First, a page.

On the death of his brother King Edward IV, Richard of Gloucester conspires to get the throne for himself. The late King had two young sons, his heir, Edward V and the younger Prince Richard, but they are not of age and so names his other brother, Clarence as Lord Protector of the Realm. Gloucester soon kills his younger brother but is haunted by his ghost and what he has done. As he continues to kill those around him, Gloucester is haunted by those he has betrayed hearing voices and slowly descending into madness. He spreads rumors that the late King's two sons are illegitimate and therefore not eligible to ascend to the throne. He assassinates the young princes and is crowned King Richard III. The ghosts from his past have the final say however. Written by
According to producer Gene Corman, he and his brother, director Roger Corman, considered leaving the production several times due to the cost-cutting measures forced on them by uncredited executive producer Edward Small. See more »
As Richard bends down to kiss the forehead of King Edward, who was dead his bed, you can see King Edward squinting both of his eyes slightly. See more »
Richard of Gloucester:
Mistress Shore is dead... As Protector of the Realm, I can not tolerate treachery to the Crown... Mistress Shore has been executed for such treachery.
There was no more faithful woman in the castle.
Richard of Gloucester:
I had always thought that myself your Majesty, but when she admitted her crime, I had no choice.
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Great if you remind yourself this is NOT good history and you don't mind the hamminess of Price's performance.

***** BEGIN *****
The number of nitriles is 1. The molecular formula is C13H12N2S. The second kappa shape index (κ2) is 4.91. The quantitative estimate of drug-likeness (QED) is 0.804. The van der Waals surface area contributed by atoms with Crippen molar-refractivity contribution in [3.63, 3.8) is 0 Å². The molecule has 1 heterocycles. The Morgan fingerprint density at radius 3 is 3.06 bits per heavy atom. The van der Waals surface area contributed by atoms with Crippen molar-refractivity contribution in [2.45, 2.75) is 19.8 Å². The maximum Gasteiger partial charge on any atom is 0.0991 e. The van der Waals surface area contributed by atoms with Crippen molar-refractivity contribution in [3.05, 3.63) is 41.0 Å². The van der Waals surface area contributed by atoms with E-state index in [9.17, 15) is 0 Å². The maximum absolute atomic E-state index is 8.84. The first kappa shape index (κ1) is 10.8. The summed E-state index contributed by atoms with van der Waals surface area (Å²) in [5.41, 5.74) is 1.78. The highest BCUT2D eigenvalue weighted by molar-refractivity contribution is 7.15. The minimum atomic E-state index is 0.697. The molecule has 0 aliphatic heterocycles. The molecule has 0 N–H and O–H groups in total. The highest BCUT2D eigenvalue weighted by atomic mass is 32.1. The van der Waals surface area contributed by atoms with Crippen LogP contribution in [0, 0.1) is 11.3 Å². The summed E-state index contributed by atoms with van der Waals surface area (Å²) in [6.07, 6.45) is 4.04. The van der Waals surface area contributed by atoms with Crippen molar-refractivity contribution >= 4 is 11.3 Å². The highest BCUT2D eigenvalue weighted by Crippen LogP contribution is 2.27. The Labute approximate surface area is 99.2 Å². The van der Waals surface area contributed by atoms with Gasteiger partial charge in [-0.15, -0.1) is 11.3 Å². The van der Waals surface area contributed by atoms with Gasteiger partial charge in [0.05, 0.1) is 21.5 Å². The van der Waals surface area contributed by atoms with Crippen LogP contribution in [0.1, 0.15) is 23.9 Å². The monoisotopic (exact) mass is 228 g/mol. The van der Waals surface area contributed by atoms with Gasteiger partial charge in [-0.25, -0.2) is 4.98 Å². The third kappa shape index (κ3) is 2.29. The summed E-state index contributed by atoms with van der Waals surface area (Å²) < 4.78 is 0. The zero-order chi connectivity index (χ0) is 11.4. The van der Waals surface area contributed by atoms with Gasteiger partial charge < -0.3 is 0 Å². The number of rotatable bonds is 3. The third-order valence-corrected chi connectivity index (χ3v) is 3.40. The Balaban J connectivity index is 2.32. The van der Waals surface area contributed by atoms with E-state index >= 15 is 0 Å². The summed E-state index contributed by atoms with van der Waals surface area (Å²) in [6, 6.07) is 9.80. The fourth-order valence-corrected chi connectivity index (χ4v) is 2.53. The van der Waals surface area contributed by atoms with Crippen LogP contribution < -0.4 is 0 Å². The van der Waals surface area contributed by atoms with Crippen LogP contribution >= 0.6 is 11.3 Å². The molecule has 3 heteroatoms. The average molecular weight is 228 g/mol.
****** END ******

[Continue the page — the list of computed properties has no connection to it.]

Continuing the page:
King Richard III of England is a very tough guy to understand today because the truth about him is hopelessly muddled. Most of what we THINK is true about him comes from Shakespeare's Richard III--which is very entertaining but Skakespeare was probably no better a historian than Paris Hilton! His histories are based on both traditional tales AND an effort to make the Tudor dynasty look good (after all, Elizabeth was queen while many of his plays were produced and if they were critical of her family, he would have likely been beheaded). So, considering that Richard III was murdered by her grandfather (Henry VII), it's not surprising that in the play he's a scheming and deformed jerk. This film also is based somewhat on Shakespeare's tradition, though he's far crazier. Whether Richard actually killed his nephews, walked like a hunchback or was so untrustworthy and stupid is up for debate--and many historians do question the traditional view of the king.
Now, if you aren't a history teacher or a member of the Richard III Society (www.richardiii.net), most of this probably won't matter very much to you. My advice is to just watch the film for it's entertainment value--not historical.
As entertainment, it's not bad. Fans of Vincent Price will especially enjoy his way over the top and highly emotional re telling of the reign of Richard. Seeing his face contort and ghosts popping in and out certainly is fun to watch, as is the nasty scene involving dropping a rat in a cage on a man's face! Obviously, this is NOT a Merchant-Ivory production!! No, in many ways it's highly reminiscent of director Roger Corman's other forays with Price (such as his Poe "inspired" films). And so, if you like them, you'll love this homage to insanity and evil. If you are looking for something more...well, you won't find it.
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